Not for the first time in these hallowed pages, I’ve made myself a liar. Last week, I said that I’d be talking about lots of suggestions I’d received for making the overall Grand Prix experience even better. It’s not true, at least not this week. To be honest, so many people came up to me during Brussels, packed full of enthusiasm about their own particular tweak on an already excellent system, that to process it all, and attempt to round it into a coherent whole has been beyond me, what with the small matter of navigating planes, trains, and automobiles to finally arrive back at the hub of world Magic, Scunthorpe.
Therefore, do please keep sending me your suggestions this week, and (hopefully) we’ll reconvene in seven days to discuss some possibilities. I do still want to talk about the Grand Prix this past weekend, however, and this has been brought about by a couple of specific moments. On Friday, I was chatting with a friend who is on the fringes of Pro Magic (think a couple of Pro Tours, a few Grand Prix Day Twos, regular PTQs etc) and he told me that he never really read Event Coverage, believing that there was nothing really ‘for him’ there. I told him, truthfully, that I considered this to be spectacularly unlikely, since trying to find features that are going to appeal to lots of different sectors of the Magic community are what we’re all about.
The second episode happened on Saturday, when someone I didn’t know came up and said, ‘So who’s winning?’ I get this question at Pro Tours a lot, and the answer is almost invariably ‘I don’t know.’ This comes as quite a surprise to most people, as they reason that I must be on top of what’s going on, round by round, as part of my job. The reality is that every interview, every podcast, every chat with a trader, every search for a decklist, and 101 other tasks, all comes before putting my eyes in front of the latest Standings. As a result, when people ask me who won on a Sunday night, my tongue-in-cheek answer is ‘I’ll let you know when I get home and read the coverage.’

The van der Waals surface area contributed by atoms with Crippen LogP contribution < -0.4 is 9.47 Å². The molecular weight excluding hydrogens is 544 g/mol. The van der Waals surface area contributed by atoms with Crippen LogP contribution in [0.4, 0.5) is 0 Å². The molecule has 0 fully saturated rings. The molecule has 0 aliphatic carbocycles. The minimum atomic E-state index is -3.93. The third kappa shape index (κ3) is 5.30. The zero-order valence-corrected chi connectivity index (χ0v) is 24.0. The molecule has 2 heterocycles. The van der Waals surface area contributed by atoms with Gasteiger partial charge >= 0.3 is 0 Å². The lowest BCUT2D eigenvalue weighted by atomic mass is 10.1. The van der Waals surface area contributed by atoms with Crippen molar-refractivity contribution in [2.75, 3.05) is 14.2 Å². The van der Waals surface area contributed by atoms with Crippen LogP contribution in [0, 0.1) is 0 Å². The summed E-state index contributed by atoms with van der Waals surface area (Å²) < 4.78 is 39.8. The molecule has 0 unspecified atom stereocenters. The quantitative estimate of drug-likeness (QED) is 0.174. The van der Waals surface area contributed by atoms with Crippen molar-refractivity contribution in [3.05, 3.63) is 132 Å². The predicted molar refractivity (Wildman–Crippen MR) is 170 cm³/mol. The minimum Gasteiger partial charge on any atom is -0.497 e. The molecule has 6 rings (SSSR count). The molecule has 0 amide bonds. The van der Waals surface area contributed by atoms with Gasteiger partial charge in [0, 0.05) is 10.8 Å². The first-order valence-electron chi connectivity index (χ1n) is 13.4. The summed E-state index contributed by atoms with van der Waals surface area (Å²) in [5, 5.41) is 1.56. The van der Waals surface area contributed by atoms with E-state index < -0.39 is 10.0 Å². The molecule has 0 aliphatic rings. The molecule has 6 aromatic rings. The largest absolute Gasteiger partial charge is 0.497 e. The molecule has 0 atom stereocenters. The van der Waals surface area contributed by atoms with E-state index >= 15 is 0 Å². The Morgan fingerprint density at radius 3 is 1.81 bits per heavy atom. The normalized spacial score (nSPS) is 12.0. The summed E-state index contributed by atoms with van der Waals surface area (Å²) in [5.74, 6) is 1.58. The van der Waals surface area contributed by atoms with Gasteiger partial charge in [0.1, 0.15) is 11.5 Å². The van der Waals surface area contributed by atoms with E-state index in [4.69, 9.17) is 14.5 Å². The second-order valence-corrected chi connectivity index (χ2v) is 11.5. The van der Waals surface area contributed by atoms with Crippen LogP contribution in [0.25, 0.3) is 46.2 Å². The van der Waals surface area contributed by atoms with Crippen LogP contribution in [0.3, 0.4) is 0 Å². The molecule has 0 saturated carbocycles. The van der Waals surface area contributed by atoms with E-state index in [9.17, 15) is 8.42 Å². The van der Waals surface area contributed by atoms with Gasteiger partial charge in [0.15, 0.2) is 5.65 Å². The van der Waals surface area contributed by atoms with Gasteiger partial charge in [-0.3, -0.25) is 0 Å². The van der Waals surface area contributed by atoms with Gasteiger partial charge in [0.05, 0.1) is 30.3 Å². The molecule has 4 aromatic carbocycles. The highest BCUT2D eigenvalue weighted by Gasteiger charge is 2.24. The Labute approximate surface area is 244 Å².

To be fair, I do actually recollect that Emanuele Giusti of Italy won Grand Prix: Brussels, I remember what he looks like, how the two games in the Final went, and how utterly shattered I was by the time I went to bed. But I’m sure there are lots of people who know far more about what happened in Brussels than I do. So I thought today I’d try and kill two birds with one stone. I’m going to read the event coverage, right now. If I’m right, I’m going to learn a lot about the Grand Prix, and quite a lot about aspects of Magic in the process. Then the next time I see my friend, I’ll be able to look him in the eye and say ‘Really? Nothing for you? How about….’
Info: Fact Sheet — When we grow up, Facts are things we’re forced to learn, but once we’re older we tend to treat them more as the friends and companions they truly are. I always learn a bunch from this collection of details. A free Umezawa’s Jitte? Cool. Grand Prix Trials? Now that’s a massive surprise in Europe. More on this shortly. Head Judge Kevin Desprez. That’s good news, he’s really experienced, almost entirely unflappable, a good leader. Public Events List — Wow, Super FNM on Friday night, and that Legacy event on Sunday looks ridiculous. And the artists — Don’t really know Veronique Meignaud, but Rob Alexander? Fantastic, can’t wait to see him again. Oh, and a handy link to all their Magic art. Anything else? How to get there.
Info: Day 1 Playerlist — In Europe, we pretty much always have so many players that we split the tournament into two halves. When there are more than 1,600 players, it’s very hard first thing on Saturday morning to spot all the big names, so it’s always a big moment when we get to scroll down the hundreds and hundreds, and work out who we’re going to be following through the weekend. Saito? Nakamura? Are both Ruels here, and are they in the same half? What about Sam Black and Gaudenis Vidugiris, have they made the trip? Plus, inevitably, we each keep an eye on our close friends, and players from our home Nation. Since Brussels had a staff of Englishman Tim Willoughby, Englishman Rich Hagon, and Englishman David Sutcliffe, we were all naturally focused on the performance of the two Argentineans…